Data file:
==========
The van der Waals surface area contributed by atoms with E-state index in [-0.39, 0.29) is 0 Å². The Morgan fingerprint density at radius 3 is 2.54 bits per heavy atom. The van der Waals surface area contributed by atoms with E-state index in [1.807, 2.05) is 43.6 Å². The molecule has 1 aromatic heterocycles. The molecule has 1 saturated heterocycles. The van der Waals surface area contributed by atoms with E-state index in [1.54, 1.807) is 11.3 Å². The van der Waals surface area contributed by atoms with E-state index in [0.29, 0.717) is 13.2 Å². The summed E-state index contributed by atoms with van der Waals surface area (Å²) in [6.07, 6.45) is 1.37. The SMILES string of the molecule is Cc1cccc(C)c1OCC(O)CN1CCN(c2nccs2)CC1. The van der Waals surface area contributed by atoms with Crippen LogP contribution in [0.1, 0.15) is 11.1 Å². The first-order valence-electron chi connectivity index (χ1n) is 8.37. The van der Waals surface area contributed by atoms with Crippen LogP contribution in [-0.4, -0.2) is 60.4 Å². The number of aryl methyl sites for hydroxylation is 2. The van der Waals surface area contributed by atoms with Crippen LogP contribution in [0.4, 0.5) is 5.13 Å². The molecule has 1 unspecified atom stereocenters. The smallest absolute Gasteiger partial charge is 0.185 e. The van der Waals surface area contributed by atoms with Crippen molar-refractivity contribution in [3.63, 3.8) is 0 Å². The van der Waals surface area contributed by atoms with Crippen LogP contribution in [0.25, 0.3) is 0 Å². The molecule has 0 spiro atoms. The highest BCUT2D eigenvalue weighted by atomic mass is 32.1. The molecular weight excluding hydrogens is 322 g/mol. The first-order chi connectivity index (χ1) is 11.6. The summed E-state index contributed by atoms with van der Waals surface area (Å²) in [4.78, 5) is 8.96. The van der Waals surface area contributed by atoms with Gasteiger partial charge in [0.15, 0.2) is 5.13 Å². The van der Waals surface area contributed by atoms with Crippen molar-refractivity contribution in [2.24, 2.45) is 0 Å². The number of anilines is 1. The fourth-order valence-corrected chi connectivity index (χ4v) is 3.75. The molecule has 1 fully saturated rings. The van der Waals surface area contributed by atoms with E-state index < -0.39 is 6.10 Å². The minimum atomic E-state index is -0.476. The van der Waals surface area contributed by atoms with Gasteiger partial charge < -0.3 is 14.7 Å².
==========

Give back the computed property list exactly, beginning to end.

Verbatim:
The van der Waals surface area contributed by atoms with E-state index in [-0.39, 0.29) is 0 Å². The Morgan fingerprint density at radius 3 is 2.54 bits per heavy atom. The van der Waals surface area contributed by atoms with E-state index in [1.807, 2.05) is 43.6 Å². The molecule has 1 aromatic heterocycles. The molecule has 1 saturated heterocycles. The van der Waals surface area contributed by atoms with E-state index in [1.54, 1.807) is 11.3 Å². The van der Waals surface area contributed by atoms with E-state index in [0.29, 0.717) is 13.2 Å². The summed E-state index contributed by atoms with van der Waals surface area (Å²) in [6.07, 6.45) is 1.37. The SMILES string of the molecule is Cc1cccc(C)c1OCC(O)CN1CCN(c2nccs2)CC1. The van der Waals surface area contributed by atoms with Crippen LogP contribution in [0.1, 0.15) is 11.1 Å². The first-order valence-electron chi connectivity index (χ1n) is 8.37. The van der Waals surface area contributed by atoms with Crippen LogP contribution in [-0.4, -0.2) is 60.4 Å². The number of aryl methyl sites for hydroxylation is 2. The van der Waals surface area contributed by atoms with Crippen LogP contribution in [0.4, 0.5) is 5.13 Å². The molecule has 1 unspecified atom stereocenters. The smallest absolute Gasteiger partial charge is 0.185 e. The van der Waals surface area contributed by atoms with Crippen molar-refractivity contribution in [3.63, 3.8) is 0 Å². The van der Waals surface area contributed by atoms with Crippen LogP contribution in [0.25, 0.3) is 0 Å². The molecule has 0 spiro atoms. The highest BCUT2D eigenvalue weighted by atomic mass is 32.1. The molecular weight excluding hydrogens is 322 g/mol. The first-order chi connectivity index (χ1) is 11.6. The summed E-state index contributed by atoms with van der Waals surface area (Å²) in [4.78, 5) is 8.96. The van der Waals surface area contributed by atoms with Gasteiger partial charge in [0.15, 0.2) is 5.13 Å². The van der Waals surface area contributed by atoms with Crippen molar-refractivity contribution in [2.24, 2.45) is 0 Å². The number of anilines is 1. The fourth-order valence-corrected chi connectivity index (χ4v) is 3.75. The molecule has 1 fully saturated rings. The van der Waals surface area contributed by atoms with E-state index < -0.39 is 6.10 Å². The minimum atomic E-state index is -0.476. The van der Waals surface area contributed by atoms with Gasteiger partial charge < -0.3 is 14.7 Å².